Electro-Harmonix Deluxe Memory Man
Of all the relics we have around here, and in the world in general, delay is one of the most captivating and enigmatic effects. Out of everything available on our collective palette, delay is one of the only effects that impresses non-musicians. And from an engineering standpoint, it’s a triumph of sheer will. What was once only achievable via complicated mechanical means whose history is composed of magnetic tape, magnetic drums and electrolytic oil, was forged in the fire of parts developed for telephony. One of the finest examples of solid-state delay is the Electro-Harmonix Deluxe Memory Man, the pinnacle of bucket-brigade stompbox tech.
We can’t talk about delay without first talking about the bucket-brigade device (BBD), otherwise known as “bucket-brigade chips,” “bucket chips,” “BBD chips” and whatever else. Without waxing too poetic about these ICs, they essentially changed the way guitarists approached effects. Before BBDs, almost any time-based effect (barring phasers and vibratos) required the employ of physically large and daunting devices. Choruses and flangers needed a whole tape recorder and a free hand (or two), delays required lugging around a finicky tape echo unit, and reverb needed a whole amp or a clunky outboard spring unit. BBD chips changed all that, bringing the sounds of the studio to stage floors around the world, and relegating the previous methods to recording studios.
These BBD chips were developed by former Fairchild employees under a new company name—Reticon. These first BBD chips, manufactured with part numbers beginning with SAD, found their way into pedals soon after, but the raw materials were so expensive that they were produced in limited quantities. Soon, Matsushita of Japan started cranking them out at a fraction of the cost (part number prefix “MN”) and they wound up in thousands of pedals. If a particular pedal ended up migrating from SAD to MN chips, the SAD variant is worth much more money despite not sounding much different. The Memory Man is a rare exception.
For something named after memories, the Deluxe Memory Man (DMM) fittingly has created many. The first example of the line was a starkly decorated affair that looked like a frightening piece of hospital equipment. Perhaps better known is the Stereo Memory Man, which added, well, you know. But it was the Deluxe Memory Man that stole the spotlight, adding modulation to the repeats, previously only available on tape machines that had fallen out of repair.
That chorus and vibrato was what ended up setting the DMM apart from everything else. Players quickly discovered that turning the Delay Time and Feedback to minimum yielded a lush modulation effect. And unlike most happy accidents discovered in this way, this one actually sounded amazing. Instead of equaling its contemporaries, it exceeded them in many ways; the bipolar power imparted a richness onto the tone, and nobody to my knowledge was offering a vibrato circuit at that point in time.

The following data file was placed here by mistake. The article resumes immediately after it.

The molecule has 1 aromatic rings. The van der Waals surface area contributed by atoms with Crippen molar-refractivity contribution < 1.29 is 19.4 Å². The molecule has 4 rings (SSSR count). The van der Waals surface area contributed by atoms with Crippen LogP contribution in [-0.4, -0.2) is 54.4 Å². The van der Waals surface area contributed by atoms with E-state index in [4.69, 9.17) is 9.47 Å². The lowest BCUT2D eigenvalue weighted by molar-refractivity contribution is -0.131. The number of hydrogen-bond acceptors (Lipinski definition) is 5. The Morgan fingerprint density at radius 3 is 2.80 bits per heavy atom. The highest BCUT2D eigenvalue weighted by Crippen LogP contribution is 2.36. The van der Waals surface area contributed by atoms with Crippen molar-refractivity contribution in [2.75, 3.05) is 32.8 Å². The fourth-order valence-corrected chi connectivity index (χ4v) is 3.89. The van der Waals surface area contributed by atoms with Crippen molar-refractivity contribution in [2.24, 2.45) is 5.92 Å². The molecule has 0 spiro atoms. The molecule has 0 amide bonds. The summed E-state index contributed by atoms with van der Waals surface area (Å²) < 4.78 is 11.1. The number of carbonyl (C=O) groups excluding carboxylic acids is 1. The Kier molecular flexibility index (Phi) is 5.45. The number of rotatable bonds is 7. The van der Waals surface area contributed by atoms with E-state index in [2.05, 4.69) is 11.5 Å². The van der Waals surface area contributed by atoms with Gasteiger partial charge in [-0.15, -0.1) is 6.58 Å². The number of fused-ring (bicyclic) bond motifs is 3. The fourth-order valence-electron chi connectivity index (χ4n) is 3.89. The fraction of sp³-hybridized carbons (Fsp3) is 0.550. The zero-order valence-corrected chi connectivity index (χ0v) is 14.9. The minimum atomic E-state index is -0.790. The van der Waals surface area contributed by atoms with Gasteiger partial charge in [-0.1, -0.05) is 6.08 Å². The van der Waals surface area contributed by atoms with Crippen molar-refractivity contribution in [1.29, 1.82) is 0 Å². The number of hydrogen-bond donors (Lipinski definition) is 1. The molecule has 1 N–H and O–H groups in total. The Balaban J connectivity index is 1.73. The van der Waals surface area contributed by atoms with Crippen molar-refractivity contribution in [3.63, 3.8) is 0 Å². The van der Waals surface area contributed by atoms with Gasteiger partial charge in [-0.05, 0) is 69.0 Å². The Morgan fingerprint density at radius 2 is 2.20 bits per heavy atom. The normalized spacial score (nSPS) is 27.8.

Like many pedals of its time, the original was hardwired for AC main power, with a bulky 24V transformer sharing the interior right next to the finer electrical componentry. While that’s fine and dandy, even in the ‘70s nobody wanted to run a bulky power strip flanked by a battery of thick IEC cables with questionable strain relief for the semblance of a pedal board, or mix and match with batteries and power cables. In an era of power bricks, this also makes modern, streamlined pedalboard integration tricky. Once Mike Matthews returned from Russia to reboot Electro-Harmonix in the ‘90s, a reissue using the same chips emerged, this one using a more fashionable external transformer, making it easier to tuck under a pedalboard. Just don’t lose it.
One interesting side effect of the DMM’s rise to prominence is one of the first examples of consumer component familiarity and topological recognizance. Long after the DMM fell out of production and prices went up, suddenly the MN3005 (and to a lesser extent the MN3008, used in later reissues)—the DMM’s device of choice—was the only chip in the BBD world that mattered to anyone. And it extended far past the DMM; suddenly the MN3005 was the reason the Boss DM-2 sounded any good, despite being the rarer of the BBD chips offered in that unit. And if you were making a new analog delay, if you weren’t sitting on a huge stash of MN3005s (or MN3008s), you weren’t moving units.
As a footnote in the DMM saga, the MN3005 went obsolete sometime in the ‘90s, and all remaining pieces were bought up by pedal companies. When these stocks dried up, some manufacturers (Electro-Harmonix included) reached for the more readily-available MN3008. As demand rose and supply dwindled, Asian company XVive actually started reproducing MN3005s—nigh unheard of in the IC world, especially in a field as niche as ours. The first pedal to receive them was one of XVive’s own pedals, the Memory, designed by Howard Davis, original engineer of the Memory Man. That’s serendipity, baby.